Et in Arcadia Ego

Poetry is an art of imitation... that is to say, a representing, counterfeiting, or figuring forth--to speak metaphorically,
a speaking picture...
--Sir Philip Sidney, The Defence of Poesie



Wither Speaking Picture? It seems no one bothers to visit blogs anymore; no one can be bothered to click over from whatever social media platform they're currently scrolling through. So I've decided to swing with a subscription model for my varied writing, Reports from the Phantastikon, a weekly bulletin (sent out every Wednesday) of poems in prose and verse, flash fictions, reviews, critical commentary, aphorisms, feuilletons, satires, cri de coeurs, crackpot ideas, and strange stories that may or may not be dreams within dreams, all of which will wing their way into your email inbox, where you can ignore them at your peril, since Tiny Letter shows me exaclty who opens the emails (mwahahaha). But if you like this sort of thing, and look forward to writings sent directly to you for your perusal, you can sign up right here

If you scroll down to the next entry, you'll see it was posted in February 2010. Does this mean Speaking Picture has been fallow these past five years, yet another abandoned website in the digital haze? Not exactly. For four Aprils in a row (2011-2014), I did the NaPoWriMo challenge, writing a poem a day and posting it here with an accompanying image. All those poems have since been revised; the earlier drafts that lived here on the site have been taken down so they can appear elsewhere, in literary journals or a book or on the backs of the stained and crumpled envelopes that will doubtless be found in the pockets of my unclaimed corpse (haha, I kid... I would never write on the back of a stained envelope). Hence the gap. Whether 2015 brings another round of NaPoWriMo still remains to be seen. 

Speaking of publications, The Operating System published a chapbook of my poems in April of 2014, Spooky Action at a Distance. It's available from the publisher here.

I'm slightly stunned to realize that I published more poems in 2014 than in any previous year. In addition to poems that appeared in the print journals Strangelet, Stoneboat, Noctua Review and Flush'd, there were all these that appeared online:

Really System published "Satan's Skull Glows White Hot."

The Lake published "The Hive."

Cider Press Review published "And the Lamb, But Only Much Later."

The Leopard Seal published "Rungs."

Ithaca Lit published "Ode to the Flux Capacitor" and "H."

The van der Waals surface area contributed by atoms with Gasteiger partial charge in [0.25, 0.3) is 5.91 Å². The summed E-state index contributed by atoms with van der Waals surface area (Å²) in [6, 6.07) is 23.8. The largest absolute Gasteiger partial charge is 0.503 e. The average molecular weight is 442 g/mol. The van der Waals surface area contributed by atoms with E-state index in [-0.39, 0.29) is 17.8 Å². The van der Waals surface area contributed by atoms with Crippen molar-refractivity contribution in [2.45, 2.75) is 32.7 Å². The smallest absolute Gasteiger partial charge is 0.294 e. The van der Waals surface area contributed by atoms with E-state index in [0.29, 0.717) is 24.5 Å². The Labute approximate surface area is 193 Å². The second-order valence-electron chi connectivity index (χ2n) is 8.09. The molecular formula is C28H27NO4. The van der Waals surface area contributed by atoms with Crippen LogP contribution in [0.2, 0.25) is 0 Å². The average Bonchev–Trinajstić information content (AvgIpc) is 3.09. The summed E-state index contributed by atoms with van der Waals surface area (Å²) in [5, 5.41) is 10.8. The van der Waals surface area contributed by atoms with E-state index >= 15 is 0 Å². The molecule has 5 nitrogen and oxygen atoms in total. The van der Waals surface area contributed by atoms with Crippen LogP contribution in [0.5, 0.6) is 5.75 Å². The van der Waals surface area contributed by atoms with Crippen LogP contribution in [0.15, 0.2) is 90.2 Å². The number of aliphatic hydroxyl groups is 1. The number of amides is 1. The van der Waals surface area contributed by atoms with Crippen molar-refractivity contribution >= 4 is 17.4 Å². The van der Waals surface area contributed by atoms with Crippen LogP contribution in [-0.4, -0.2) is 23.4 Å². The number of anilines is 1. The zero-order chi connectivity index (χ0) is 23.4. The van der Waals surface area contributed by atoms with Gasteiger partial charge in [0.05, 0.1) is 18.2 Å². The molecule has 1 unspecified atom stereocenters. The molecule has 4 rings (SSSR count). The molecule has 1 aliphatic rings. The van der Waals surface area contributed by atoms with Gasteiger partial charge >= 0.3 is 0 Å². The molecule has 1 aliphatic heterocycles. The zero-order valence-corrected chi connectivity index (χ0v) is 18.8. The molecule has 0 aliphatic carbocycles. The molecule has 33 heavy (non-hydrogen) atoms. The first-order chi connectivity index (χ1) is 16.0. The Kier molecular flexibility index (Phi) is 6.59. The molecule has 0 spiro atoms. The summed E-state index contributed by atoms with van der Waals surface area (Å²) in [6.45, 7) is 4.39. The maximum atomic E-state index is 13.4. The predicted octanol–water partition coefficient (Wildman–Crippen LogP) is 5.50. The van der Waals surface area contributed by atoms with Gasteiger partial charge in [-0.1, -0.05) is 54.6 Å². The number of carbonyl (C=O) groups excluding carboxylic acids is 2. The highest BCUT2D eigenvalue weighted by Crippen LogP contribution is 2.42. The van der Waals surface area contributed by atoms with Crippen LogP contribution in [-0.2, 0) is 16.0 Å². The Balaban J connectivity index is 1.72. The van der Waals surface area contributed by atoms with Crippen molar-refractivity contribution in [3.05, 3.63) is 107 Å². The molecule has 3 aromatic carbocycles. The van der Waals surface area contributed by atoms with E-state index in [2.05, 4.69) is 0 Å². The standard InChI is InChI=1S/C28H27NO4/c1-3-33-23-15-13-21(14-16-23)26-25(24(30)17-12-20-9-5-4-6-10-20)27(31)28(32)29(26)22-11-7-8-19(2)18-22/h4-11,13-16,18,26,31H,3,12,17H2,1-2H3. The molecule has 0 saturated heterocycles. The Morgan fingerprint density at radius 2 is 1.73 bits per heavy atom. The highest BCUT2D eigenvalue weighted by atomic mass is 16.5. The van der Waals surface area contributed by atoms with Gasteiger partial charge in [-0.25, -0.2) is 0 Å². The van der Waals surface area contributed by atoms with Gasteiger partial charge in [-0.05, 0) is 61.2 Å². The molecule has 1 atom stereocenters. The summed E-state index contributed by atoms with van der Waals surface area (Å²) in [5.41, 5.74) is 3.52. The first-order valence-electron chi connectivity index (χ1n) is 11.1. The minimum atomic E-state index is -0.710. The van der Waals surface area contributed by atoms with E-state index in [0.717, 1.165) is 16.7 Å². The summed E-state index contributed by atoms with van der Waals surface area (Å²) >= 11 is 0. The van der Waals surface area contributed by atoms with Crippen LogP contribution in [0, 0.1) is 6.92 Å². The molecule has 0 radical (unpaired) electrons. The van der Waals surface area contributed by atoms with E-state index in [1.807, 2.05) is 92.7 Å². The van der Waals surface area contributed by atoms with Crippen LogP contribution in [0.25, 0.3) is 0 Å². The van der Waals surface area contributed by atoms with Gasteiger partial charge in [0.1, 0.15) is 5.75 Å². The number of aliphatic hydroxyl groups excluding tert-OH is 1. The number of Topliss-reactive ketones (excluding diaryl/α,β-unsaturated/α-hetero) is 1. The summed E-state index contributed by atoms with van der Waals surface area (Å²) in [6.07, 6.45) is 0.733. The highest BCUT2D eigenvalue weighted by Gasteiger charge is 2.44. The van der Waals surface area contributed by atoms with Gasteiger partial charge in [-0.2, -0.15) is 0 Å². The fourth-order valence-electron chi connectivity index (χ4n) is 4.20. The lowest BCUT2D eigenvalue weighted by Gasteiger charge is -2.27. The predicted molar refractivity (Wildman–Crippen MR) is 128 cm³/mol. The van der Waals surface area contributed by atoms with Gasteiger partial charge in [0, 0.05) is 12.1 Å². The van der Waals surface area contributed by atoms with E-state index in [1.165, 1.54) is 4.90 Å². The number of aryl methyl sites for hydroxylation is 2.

The Thing Itself published "Dream by Fire," "Edo Ode," and "The Jules Bug."

Other Rooms published "Your Hands Must Be Held in a Natural Position," "MTV-theory," and "Parable & Analogy Search the Bedroom for Their Clothes."

Ricochet Magazine published "Fast Song" and "Disaster Song."

Fruita Pulp published "Unfinished" and "Waiting for the Great Pumpkin."

The Dos Passos Review published "My Father's Ghost."

Cartagena Review published "And Starring Lee Harvey Oswald as the 13th Doctor."

The Squawk Back published "Market Rate" and "Siri, Where are the Snows of Yesteryear?"

Behemoth Review published "Comes Autumn With Her Serenade."

Killer Whale Journal published "Category Three."

Josephine Quarterly published "Runaway Tire Checks into Hotel Conference Room."

And now I believe we're all up to date. Watch this space for... well, who knows.  




As much as he had enjoyed the notion spending the whole day inside, Cross knew by that afternoon that he couldn’t let the snowstorm pass without going out into it. The next day would dawn beautifully, a world of white gleaming in sunlight, and then would almost instantly turn into an urban gray slush that clutched at ankles like the icy grip of the damned.  Besides, now that he was ensconced in semi-suburban Riverdale, the snowy city would be lovelier than usual, so out he went. 

Walking down the path, Cross nearly ran smack into a pine bough that usually wasn’t there; it dipped down under the snow’s weight, a curtain of dark green and white that he ducked under with the momentary sensation of one of the winter forests of his childhood. More than a foot of snow had fallen, and was still coming down in big wet flakes, their celebrated individuality obliterated the moment they came into contact with the world. Cross trudged up to the parkway, toward the lattice of frosted branches, white on black, that covered the horizon, broken here and there by one of the 1950s era apartment towers that seemed so incongruous amidst the small houses and large stone mansions that dotted the neighborhood. 

Cross was still slightly stunned that Brooklyn had given way so easily to the Bronx, but more and more he gave himself over to flux, change itself the only change anyone could believe in. Even as the future assumed a pleasing shape (much like the Devil, who also lurked, per the cliché, in all the details of that future), Cross felt content to live day by day. He was, after all, taking at least one day back for every day that he had lost over the course of twenty months.

(He had almost thought stolen before mentally crossing it out and thinking lost, for he had been complicit in those days, those moments, all trailing behind like a wake now). By May he would have all of them back.